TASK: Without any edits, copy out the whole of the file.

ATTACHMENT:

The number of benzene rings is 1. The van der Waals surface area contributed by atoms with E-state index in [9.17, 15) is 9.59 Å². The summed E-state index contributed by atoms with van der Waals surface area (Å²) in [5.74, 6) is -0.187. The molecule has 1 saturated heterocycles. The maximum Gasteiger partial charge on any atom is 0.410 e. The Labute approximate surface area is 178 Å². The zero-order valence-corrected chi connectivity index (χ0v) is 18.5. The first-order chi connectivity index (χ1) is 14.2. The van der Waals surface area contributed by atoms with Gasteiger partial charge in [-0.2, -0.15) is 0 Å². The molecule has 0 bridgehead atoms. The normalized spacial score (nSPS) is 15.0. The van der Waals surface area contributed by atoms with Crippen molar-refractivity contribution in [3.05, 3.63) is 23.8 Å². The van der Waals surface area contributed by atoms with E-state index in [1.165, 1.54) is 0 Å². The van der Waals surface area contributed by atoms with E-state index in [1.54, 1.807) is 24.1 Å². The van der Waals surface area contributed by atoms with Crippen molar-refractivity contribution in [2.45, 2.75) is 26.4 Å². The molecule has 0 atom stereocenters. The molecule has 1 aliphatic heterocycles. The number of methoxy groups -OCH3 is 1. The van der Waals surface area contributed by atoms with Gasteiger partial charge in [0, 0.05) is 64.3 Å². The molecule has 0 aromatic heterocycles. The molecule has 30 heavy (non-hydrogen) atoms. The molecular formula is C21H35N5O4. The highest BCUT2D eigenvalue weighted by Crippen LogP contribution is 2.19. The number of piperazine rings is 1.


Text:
The number of benzene rings is 1. The van der Waals surface area contributed by atoms with E-state index in [9.17, 15) is 9.59 Å². The summed E-state index contributed by atoms with van der Waals surface area (Å²) in [5.74, 6) is -0.187. The molecule has 1 saturated heterocycles. The maximum Gasteiger partial charge on any atom is 0.410 e. The Labute approximate surface area is 178 Å². The zero-order valence-corrected chi connectivity index (χ0v) is 18.5. The first-order chi connectivity index (χ1) is 14.2. The van der Waals surface area contributed by atoms with Gasteiger partial charge in [-0.2, -0.15) is 0 Å². The molecule has 0 bridgehead atoms. The normalized spacial score (nSPS) is 15.0. The van der Waals surface area contributed by atoms with Crippen molar-refractivity contribution in [3.05, 3.63) is 23.8 Å². The van der Waals surface area contributed by atoms with E-state index in [1.165, 1.54) is 0 Å². The van der Waals surface area contributed by atoms with E-state index in [1.54, 1.807) is 24.1 Å². The van der Waals surface area contributed by atoms with Crippen molar-refractivity contribution in [2.45, 2.75) is 26.4 Å². The molecule has 0 atom stereocenters. The molecule has 1 aliphatic heterocycles. The number of methoxy groups -OCH3 is 1. The van der Waals surface area contributed by atoms with Gasteiger partial charge in [0, 0.05) is 64.3 Å². The molecule has 0 aromatic heterocycles. The molecule has 30 heavy (non-hydrogen) atoms. The molecular formula is C21H35N5O4. The highest BCUT2D eigenvalue weighted by Crippen LogP contribution is 2.19. The number of piperazine rings is 1.